If the President ignores the veto campaign and signs the bill, the USDA will be responsible for writing regulations for all this.  In the meantime, here are some of the highlights of Jenny Hopkinson’s winners and losers.


  • Sen. Debbie Stabenow: The ranking member of the Senate Agriculture Committee pretty much got everything she wanted. In pushing the issue to the last few days before the law in Vermont took effect, Stabenow, who has long called for a balance of preemption with some sort of disclosure, forced Republicans to accept her terms or let the food industry deal with Vermont’s law….
  • SmartLabel: The Grocery Manufacturers Association’s newest technology venture stands to do well should companies embrace electronic and QR code labeling in the way the group thinks they will – and it sets the groundwork for companies to quickly address future food fights. The concept has been backed by Agriculture Secretary Tom Vilsack, and has a lot of big companies singing its praises….members will be charged just $5 per SKU, and non-members $15 per SKU…But given the huge number of food companies out there, it’s certainly not chump change. And the precedent it sets when the next labeling crisis comes up is potentially priceless.
  • President Obama: In a 2007 campaign stop, then-candidate Obama promised to label GMOs in food. When he signs the bill, he will have done just that. Credit also needs to go to his agriculture secretary, the aforementioned Tom Vilsack, who helped lay the groundwork for the eventual legislation and has already directed his staff to get cracking on implementation.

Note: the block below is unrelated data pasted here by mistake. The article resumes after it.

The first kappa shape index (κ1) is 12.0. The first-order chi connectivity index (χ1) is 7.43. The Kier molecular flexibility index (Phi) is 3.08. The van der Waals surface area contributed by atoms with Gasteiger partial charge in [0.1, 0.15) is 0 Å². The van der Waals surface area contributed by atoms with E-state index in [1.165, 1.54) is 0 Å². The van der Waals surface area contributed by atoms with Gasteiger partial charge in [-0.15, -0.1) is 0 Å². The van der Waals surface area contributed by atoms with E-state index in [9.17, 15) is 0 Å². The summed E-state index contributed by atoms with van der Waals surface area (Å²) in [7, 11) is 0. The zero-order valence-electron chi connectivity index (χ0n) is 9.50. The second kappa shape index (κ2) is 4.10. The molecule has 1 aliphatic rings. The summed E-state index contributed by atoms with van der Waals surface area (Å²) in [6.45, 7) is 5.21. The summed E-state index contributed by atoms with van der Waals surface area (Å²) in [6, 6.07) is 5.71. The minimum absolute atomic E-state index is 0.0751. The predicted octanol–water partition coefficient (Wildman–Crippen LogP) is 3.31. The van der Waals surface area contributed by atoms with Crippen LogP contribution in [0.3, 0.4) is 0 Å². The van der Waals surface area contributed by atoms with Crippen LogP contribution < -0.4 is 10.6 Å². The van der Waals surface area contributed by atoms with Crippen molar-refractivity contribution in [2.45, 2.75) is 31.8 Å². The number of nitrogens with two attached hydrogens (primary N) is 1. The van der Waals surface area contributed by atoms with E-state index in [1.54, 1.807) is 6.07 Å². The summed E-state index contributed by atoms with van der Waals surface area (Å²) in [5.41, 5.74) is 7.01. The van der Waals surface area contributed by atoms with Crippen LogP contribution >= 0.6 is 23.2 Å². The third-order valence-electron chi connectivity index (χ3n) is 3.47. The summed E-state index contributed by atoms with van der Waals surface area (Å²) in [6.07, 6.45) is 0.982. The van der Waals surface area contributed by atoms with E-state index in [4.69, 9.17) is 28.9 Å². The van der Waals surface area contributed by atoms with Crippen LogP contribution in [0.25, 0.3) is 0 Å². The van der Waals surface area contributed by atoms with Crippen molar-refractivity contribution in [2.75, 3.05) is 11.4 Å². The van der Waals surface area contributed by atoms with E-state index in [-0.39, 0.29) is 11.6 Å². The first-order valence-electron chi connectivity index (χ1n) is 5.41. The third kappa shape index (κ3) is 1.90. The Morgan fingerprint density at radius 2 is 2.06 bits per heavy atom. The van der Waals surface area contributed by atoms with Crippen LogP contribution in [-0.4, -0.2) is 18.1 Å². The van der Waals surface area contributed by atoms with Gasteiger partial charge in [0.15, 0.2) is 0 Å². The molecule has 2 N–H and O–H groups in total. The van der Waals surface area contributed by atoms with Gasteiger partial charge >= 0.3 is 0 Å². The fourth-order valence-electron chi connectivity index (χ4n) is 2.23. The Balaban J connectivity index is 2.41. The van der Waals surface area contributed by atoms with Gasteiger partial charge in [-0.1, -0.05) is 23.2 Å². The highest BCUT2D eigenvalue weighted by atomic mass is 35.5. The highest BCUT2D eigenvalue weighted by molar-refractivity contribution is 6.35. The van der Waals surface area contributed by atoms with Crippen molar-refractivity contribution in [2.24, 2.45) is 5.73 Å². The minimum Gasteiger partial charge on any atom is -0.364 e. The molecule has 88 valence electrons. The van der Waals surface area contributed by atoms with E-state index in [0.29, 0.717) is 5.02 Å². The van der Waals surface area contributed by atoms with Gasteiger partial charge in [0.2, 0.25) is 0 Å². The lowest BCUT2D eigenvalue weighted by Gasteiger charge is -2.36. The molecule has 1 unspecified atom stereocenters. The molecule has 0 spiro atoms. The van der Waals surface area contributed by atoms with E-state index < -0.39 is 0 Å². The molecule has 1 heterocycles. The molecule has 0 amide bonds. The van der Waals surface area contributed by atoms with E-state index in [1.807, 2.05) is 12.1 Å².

• Pro-labeling advocates: While they have made it explicitly clear they don’t like the deal, pro-labeling groups should be patting themselves on the back…all companies must disclose what’s in their products…a testament to the power of advocates who stuck to their position and made it clear to lawmakers that consumers have the right to know.


  • GMA and the food industry: Admittedly MA [Morning Agriculture] went back and forth on which column GMA and the food industry should be in. Stopping state GMO labeling has long been the group’s top priority – but it’s come at a huge price…after spending hundreds of millions fighting state labeling campaigns and in court battles and lobbying lawmakers…On the other hand, the legislation gives food companies at least another two years – likely longer thanks to lawsuits – before they must label…
  • The Non-GMO Project: This third-party certification group – you’ve likely seen their butterfly logo all over the grocery store…But since the bill now lets them make that claim, The Non-GMO project and other certification groups stand to lose a big part of their market.
  • Sen. Pat Roberts: The Agriculture Committee chairman and Kansas Republican gets much credit for successfully championing a bill through Congress that included the preemption called for by the food and agriculture industries. But he was largely outmaneuvered and prevented from reaching his top goal of making GMO labeling voluntary.
  • Vermont: The quirky New England state may have made GMO labeling a high-profile congressional fight, but in the end its law will be in effect for less than a month. That’s a lot of time, money and effort by lawmakers and regulators for small benefit.